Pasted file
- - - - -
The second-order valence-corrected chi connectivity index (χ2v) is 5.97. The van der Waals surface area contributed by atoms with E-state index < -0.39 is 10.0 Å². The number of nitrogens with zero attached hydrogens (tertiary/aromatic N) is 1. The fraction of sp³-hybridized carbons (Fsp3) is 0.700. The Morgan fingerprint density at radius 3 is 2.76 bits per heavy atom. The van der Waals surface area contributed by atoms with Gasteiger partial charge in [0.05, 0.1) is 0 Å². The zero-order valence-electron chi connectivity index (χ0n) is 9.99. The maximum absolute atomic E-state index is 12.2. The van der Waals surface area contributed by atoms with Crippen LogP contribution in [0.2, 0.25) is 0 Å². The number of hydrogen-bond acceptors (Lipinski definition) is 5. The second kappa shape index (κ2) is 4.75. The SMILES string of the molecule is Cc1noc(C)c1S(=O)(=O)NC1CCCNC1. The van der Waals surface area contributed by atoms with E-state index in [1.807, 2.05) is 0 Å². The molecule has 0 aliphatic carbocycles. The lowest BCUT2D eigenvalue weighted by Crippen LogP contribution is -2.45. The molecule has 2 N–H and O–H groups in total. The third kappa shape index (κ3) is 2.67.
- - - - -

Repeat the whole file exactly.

The second-order valence-corrected chi connectivity index (χ2v) is 5.97. The van der Waals surface area contributed by atoms with E-state index < -0.39 is 10.0 Å². The number of nitrogens with zero attached hydrogens (tertiary/aromatic N) is 1. The fraction of sp³-hybridized carbons (Fsp3) is 0.700. The Morgan fingerprint density at radius 3 is 2.76 bits per heavy atom. The van der Waals surface area contributed by atoms with Gasteiger partial charge in [0.05, 0.1) is 0 Å². The zero-order valence-electron chi connectivity index (χ0n) is 9.99. The maximum absolute atomic E-state index is 12.2. The van der Waals surface area contributed by atoms with Crippen LogP contribution in [0.2, 0.25) is 0 Å². The number of hydrogen-bond acceptors (Lipinski definition) is 5. The second kappa shape index (κ2) is 4.75. The SMILES string of the molecule is Cc1noc(C)c1S(=O)(=O)NC1CCCNC1. The van der Waals surface area contributed by atoms with E-state index in [1.807, 2.05) is 0 Å². The molecule has 0 aliphatic carbocycles. The lowest BCUT2D eigenvalue weighted by Crippen LogP contribution is -2.45. The molecule has 2 N–H and O–H groups in total. The third kappa shape index (κ3) is 2.67.